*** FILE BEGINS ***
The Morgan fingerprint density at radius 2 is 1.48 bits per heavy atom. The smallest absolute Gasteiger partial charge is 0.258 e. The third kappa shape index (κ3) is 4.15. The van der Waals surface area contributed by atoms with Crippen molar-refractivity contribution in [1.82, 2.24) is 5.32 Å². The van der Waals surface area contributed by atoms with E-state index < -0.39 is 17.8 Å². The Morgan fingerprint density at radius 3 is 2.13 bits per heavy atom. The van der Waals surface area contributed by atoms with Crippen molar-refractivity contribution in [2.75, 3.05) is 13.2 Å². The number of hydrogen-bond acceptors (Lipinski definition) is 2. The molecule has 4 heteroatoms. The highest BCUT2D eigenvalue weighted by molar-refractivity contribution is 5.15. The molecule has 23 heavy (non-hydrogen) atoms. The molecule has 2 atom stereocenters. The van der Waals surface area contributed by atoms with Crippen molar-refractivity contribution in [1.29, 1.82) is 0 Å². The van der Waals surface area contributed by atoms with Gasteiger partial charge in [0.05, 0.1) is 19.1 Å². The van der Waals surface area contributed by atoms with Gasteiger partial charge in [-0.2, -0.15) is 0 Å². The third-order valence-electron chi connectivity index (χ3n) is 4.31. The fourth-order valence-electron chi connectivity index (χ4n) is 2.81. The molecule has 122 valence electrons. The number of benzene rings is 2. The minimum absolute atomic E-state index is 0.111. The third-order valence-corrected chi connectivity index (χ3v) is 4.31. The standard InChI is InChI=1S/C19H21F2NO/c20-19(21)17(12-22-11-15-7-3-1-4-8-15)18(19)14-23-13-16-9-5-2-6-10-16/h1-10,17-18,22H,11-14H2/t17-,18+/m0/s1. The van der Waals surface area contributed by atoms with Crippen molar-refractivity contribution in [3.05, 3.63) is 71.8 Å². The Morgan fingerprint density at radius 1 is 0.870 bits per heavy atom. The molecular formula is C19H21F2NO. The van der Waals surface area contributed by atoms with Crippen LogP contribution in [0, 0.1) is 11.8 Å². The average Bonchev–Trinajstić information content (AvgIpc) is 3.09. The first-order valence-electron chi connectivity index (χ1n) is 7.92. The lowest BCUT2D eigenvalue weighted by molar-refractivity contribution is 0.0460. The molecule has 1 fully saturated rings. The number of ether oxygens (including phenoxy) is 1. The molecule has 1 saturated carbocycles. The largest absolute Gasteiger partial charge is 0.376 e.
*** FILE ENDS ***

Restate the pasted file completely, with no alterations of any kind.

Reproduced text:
The Morgan fingerprint density at radius 2 is 1.48 bits per heavy atom. The smallest absolute Gasteiger partial charge is 0.258 e. The third kappa shape index (κ3) is 4.15. The van der Waals surface area contributed by atoms with Crippen molar-refractivity contribution in [1.82, 2.24) is 5.32 Å². The van der Waals surface area contributed by atoms with E-state index < -0.39 is 17.8 Å². The Morgan fingerprint density at radius 3 is 2.13 bits per heavy atom. The van der Waals surface area contributed by atoms with Crippen molar-refractivity contribution in [2.75, 3.05) is 13.2 Å². The number of hydrogen-bond acceptors (Lipinski definition) is 2. The molecule has 4 heteroatoms. The highest BCUT2D eigenvalue weighted by molar-refractivity contribution is 5.15. The molecule has 23 heavy (non-hydrogen) atoms. The molecule has 2 atom stereocenters. The van der Waals surface area contributed by atoms with Crippen molar-refractivity contribution in [1.29, 1.82) is 0 Å². The van der Waals surface area contributed by atoms with Gasteiger partial charge in [0.05, 0.1) is 19.1 Å². The van der Waals surface area contributed by atoms with Gasteiger partial charge in [-0.2, -0.15) is 0 Å². The third-order valence-electron chi connectivity index (χ3n) is 4.31. The fourth-order valence-electron chi connectivity index (χ4n) is 2.81. The molecule has 122 valence electrons. The number of benzene rings is 2. The minimum absolute atomic E-state index is 0.111. The third-order valence-corrected chi connectivity index (χ3v) is 4.31. The standard InChI is InChI=1S/C19H21F2NO/c20-19(21)17(12-22-11-15-7-3-1-4-8-15)18(19)14-23-13-16-9-5-2-6-10-16/h1-10,17-18,22H,11-14H2/t17-,18+/m0/s1. The van der Waals surface area contributed by atoms with Crippen molar-refractivity contribution in [3.05, 3.63) is 71.8 Å². The Morgan fingerprint density at radius 1 is 0.870 bits per heavy atom. The molecular formula is C19H21F2NO. The van der Waals surface area contributed by atoms with Crippen LogP contribution in [0, 0.1) is 11.8 Å². The average Bonchev–Trinajstić information content (AvgIpc) is 3.09. The first-order valence-electron chi connectivity index (χ1n) is 7.92. The lowest BCUT2D eigenvalue weighted by molar-refractivity contribution is 0.0460. The molecule has 1 fully saturated rings. The number of ether oxygens (including phenoxy) is 1. The molecule has 1 saturated carbocycles. The largest absolute Gasteiger partial charge is 0.376 e.